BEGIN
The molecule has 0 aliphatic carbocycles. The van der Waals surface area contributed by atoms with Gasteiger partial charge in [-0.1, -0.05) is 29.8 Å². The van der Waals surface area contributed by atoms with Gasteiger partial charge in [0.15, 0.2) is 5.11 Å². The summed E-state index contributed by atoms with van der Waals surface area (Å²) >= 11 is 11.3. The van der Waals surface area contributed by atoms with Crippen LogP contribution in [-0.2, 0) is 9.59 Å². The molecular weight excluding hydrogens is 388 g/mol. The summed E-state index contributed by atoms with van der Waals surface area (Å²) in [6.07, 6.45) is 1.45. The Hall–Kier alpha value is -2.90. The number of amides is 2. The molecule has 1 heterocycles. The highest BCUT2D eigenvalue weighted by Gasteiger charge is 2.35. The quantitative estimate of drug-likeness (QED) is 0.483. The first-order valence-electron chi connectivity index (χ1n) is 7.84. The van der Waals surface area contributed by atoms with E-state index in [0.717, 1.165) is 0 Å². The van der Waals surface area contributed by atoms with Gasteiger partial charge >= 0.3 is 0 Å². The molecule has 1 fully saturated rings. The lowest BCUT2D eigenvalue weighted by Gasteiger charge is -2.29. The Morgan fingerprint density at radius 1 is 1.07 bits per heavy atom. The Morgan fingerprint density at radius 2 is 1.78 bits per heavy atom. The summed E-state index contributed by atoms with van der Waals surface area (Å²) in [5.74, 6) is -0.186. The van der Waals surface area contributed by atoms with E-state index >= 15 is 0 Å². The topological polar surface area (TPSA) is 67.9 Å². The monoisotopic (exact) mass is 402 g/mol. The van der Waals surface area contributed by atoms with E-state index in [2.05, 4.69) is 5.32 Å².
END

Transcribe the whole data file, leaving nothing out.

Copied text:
The molecule has 0 aliphatic carbocycles. The van der Waals surface area contributed by atoms with Gasteiger partial charge in [-0.1, -0.05) is 29.8 Å². The van der Waals surface area contributed by atoms with Gasteiger partial charge in [0.15, 0.2) is 5.11 Å². The summed E-state index contributed by atoms with van der Waals surface area (Å²) >= 11 is 11.3. The van der Waals surface area contributed by atoms with Crippen LogP contribution in [-0.2, 0) is 9.59 Å². The molecular weight excluding hydrogens is 388 g/mol. The summed E-state index contributed by atoms with van der Waals surface area (Å²) in [6.07, 6.45) is 1.45. The Hall–Kier alpha value is -2.90. The number of amides is 2. The molecule has 1 heterocycles. The highest BCUT2D eigenvalue weighted by Gasteiger charge is 2.35. The quantitative estimate of drug-likeness (QED) is 0.483. The first-order valence-electron chi connectivity index (χ1n) is 7.84. The van der Waals surface area contributed by atoms with E-state index in [0.717, 1.165) is 0 Å². The van der Waals surface area contributed by atoms with Gasteiger partial charge >= 0.3 is 0 Å². The molecule has 1 fully saturated rings. The lowest BCUT2D eigenvalue weighted by Gasteiger charge is -2.29. The Morgan fingerprint density at radius 1 is 1.07 bits per heavy atom. The Morgan fingerprint density at radius 2 is 1.78 bits per heavy atom. The summed E-state index contributed by atoms with van der Waals surface area (Å²) in [5.74, 6) is -0.186. The van der Waals surface area contributed by atoms with E-state index >= 15 is 0 Å². The topological polar surface area (TPSA) is 67.9 Å². The monoisotopic (exact) mass is 402 g/mol. The van der Waals surface area contributed by atoms with E-state index in [2.05, 4.69) is 5.32 Å².